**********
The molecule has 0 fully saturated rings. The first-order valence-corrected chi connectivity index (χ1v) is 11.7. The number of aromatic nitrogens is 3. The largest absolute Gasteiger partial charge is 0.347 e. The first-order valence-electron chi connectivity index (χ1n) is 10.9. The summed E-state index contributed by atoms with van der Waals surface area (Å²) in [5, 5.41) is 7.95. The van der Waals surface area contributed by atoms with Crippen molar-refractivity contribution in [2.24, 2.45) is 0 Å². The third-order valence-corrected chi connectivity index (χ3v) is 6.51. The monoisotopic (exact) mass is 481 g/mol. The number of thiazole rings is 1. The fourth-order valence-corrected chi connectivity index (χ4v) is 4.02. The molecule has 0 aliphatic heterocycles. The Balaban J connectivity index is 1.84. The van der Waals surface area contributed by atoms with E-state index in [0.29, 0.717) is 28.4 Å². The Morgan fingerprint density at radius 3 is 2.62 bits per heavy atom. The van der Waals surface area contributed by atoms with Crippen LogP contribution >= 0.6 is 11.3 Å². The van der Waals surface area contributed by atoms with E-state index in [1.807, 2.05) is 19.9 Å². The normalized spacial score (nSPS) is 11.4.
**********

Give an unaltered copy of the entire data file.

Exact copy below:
The molecule has 0 fully saturated rings. The first-order valence-corrected chi connectivity index (χ1v) is 11.7. The number of aromatic nitrogens is 3. The largest absolute Gasteiger partial charge is 0.347 e. The first-order valence-electron chi connectivity index (χ1n) is 10.9. The summed E-state index contributed by atoms with van der Waals surface area (Å²) in [5, 5.41) is 7.95. The van der Waals surface area contributed by atoms with Crippen molar-refractivity contribution in [2.24, 2.45) is 0 Å². The third-order valence-corrected chi connectivity index (χ3v) is 6.51. The monoisotopic (exact) mass is 481 g/mol. The number of thiazole rings is 1. The fourth-order valence-corrected chi connectivity index (χ4v) is 4.02. The molecule has 0 aliphatic heterocycles. The Balaban J connectivity index is 1.84. The van der Waals surface area contributed by atoms with E-state index in [0.29, 0.717) is 28.4 Å². The Morgan fingerprint density at radius 3 is 2.62 bits per heavy atom. The van der Waals surface area contributed by atoms with Crippen LogP contribution >= 0.6 is 11.3 Å². The van der Waals surface area contributed by atoms with E-state index in [1.807, 2.05) is 19.9 Å². The normalized spacial score (nSPS) is 11.4.